In this study, patients who were treated with BSSO or DO and who suffered a permanent loss of function of the IAN were evaluated and compared with patients from the same cohort without sensory disturbances. Skeletal stability in this group, after more than 1 year, is described by V os et al. . The main goal was to evaluate IAN function in relation to the surgical procedure and compare the results with those in the group without sensory distortion.

Materials and methods

A retrospective cohort study was carried out in 65 patients who underwent a mandibular lengthening procedure between 2001 and 2004. In 30 patients, DO was performed, while a BSSO was carried out in the other 35 patients . Patients and their parents were informed about both procedures, including the reported risks for the alveolar nerve. The decision to use intra-oral DO or BSSO for mandibular advancement primarily depended on the choice of the patient, their parents and the surgeon.

At least 1 year after surgery, the patients were screened for IAN function. Objective screening of the sensibility of the lower lip and chin area was performed with simple neurological tests using cotton swabs, pin prick tests and Semmes Weinstein monofilament 3.22. This filament was chosen as the upper normal limit for the detection threshold in the cutaneous region of the lower lip and chin . The patients were not tested prior to surgery but none reported sensory disturbance before surgery. The separate stimuli of the neurological tests were applied four times to the skin in the area of interest. Right and left side were tested separately. A positive response to a stimulus was scored in cases in which there were at least 75% correct responses out of 4 applied stimuli (3 out of 4 stimuli correct).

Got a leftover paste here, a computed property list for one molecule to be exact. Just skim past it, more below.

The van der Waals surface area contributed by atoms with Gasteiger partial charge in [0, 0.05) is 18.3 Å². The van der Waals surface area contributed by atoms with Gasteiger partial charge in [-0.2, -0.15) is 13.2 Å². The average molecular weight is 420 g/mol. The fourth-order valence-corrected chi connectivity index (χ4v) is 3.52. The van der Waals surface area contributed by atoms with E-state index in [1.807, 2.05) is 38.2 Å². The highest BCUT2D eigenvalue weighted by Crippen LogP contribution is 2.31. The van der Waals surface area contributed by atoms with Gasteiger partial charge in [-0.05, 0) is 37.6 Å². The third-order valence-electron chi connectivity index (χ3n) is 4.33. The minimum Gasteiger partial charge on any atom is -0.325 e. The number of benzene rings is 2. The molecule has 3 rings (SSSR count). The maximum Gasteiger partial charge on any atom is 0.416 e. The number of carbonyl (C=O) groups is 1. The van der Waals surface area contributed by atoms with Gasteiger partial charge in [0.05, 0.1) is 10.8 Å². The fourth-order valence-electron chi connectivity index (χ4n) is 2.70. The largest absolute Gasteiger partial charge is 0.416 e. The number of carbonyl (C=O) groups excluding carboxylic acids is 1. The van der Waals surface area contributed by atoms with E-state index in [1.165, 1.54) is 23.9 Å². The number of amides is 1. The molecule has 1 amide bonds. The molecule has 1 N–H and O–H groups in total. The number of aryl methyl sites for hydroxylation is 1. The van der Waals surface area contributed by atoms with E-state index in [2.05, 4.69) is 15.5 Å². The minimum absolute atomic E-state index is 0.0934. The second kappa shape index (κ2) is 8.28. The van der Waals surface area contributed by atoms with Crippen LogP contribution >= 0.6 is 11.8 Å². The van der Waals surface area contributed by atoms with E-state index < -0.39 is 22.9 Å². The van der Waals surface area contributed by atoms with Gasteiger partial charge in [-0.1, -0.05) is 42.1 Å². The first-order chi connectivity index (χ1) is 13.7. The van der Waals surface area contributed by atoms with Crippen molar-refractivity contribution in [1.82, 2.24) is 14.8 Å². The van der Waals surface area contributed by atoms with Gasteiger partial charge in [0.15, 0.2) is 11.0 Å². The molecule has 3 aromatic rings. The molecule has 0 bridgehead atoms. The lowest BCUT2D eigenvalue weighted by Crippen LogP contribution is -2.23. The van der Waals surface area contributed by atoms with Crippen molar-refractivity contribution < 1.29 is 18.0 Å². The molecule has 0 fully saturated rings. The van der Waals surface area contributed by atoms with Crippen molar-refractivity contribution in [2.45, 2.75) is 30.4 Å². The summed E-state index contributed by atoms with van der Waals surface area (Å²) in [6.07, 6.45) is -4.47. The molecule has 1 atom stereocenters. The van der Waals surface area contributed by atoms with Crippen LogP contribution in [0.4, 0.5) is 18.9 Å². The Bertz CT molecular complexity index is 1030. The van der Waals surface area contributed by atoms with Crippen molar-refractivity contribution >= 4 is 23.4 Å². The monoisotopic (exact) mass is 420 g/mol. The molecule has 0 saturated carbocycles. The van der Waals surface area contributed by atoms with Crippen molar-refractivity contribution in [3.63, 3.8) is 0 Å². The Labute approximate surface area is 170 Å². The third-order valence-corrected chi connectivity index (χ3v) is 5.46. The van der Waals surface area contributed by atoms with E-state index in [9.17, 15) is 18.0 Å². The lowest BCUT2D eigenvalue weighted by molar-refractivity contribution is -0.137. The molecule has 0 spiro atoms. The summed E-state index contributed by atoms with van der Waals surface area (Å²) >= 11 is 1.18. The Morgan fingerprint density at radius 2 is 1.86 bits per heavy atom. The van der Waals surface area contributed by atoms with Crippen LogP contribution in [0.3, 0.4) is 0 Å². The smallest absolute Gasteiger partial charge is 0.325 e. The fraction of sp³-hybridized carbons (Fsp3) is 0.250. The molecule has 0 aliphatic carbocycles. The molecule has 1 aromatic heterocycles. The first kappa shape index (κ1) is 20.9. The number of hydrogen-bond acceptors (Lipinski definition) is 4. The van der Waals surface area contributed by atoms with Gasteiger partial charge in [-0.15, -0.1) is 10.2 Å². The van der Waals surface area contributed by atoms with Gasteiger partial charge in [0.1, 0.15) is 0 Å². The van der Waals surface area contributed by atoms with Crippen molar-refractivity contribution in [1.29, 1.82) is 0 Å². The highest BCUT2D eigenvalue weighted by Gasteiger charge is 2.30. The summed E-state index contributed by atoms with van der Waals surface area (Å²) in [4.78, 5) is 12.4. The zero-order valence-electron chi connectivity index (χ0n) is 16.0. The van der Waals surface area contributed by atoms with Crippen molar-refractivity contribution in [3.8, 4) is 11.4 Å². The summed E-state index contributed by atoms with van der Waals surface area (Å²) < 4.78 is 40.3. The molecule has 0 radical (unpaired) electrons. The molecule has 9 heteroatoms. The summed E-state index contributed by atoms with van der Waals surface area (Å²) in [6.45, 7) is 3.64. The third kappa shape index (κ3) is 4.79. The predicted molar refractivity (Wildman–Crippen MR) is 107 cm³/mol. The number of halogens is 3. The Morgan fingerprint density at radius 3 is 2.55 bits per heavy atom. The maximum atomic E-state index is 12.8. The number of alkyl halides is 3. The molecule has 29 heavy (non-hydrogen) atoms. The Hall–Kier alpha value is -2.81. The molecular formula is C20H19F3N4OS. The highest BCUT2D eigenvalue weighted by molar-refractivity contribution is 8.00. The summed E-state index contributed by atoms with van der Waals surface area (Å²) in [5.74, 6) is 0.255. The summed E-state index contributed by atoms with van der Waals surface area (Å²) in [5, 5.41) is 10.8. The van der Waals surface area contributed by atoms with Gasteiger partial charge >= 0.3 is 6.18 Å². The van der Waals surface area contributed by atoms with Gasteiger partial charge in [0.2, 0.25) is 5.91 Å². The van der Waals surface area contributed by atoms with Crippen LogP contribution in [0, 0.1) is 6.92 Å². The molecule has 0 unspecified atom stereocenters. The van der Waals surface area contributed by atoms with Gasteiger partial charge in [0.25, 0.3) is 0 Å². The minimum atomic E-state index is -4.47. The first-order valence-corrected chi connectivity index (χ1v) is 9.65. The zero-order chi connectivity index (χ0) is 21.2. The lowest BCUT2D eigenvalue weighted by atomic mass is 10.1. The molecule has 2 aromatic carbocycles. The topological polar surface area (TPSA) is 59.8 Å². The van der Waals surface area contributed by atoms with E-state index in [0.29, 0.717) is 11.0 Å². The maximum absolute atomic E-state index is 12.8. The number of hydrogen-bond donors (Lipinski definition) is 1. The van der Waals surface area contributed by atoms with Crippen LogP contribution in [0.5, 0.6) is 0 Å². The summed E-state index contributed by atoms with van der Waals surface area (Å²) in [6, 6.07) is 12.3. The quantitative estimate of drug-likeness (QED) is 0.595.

In both groups, surgery was performed under general anaesthesia. Preoperatively 2 g Kefzol (cefazoline) and 0.5 mg/kg dexamethasone were given intravenously. Postoperatively another 10 mg dexamethasone was given intravenously after 8 and 16 h.

BSSO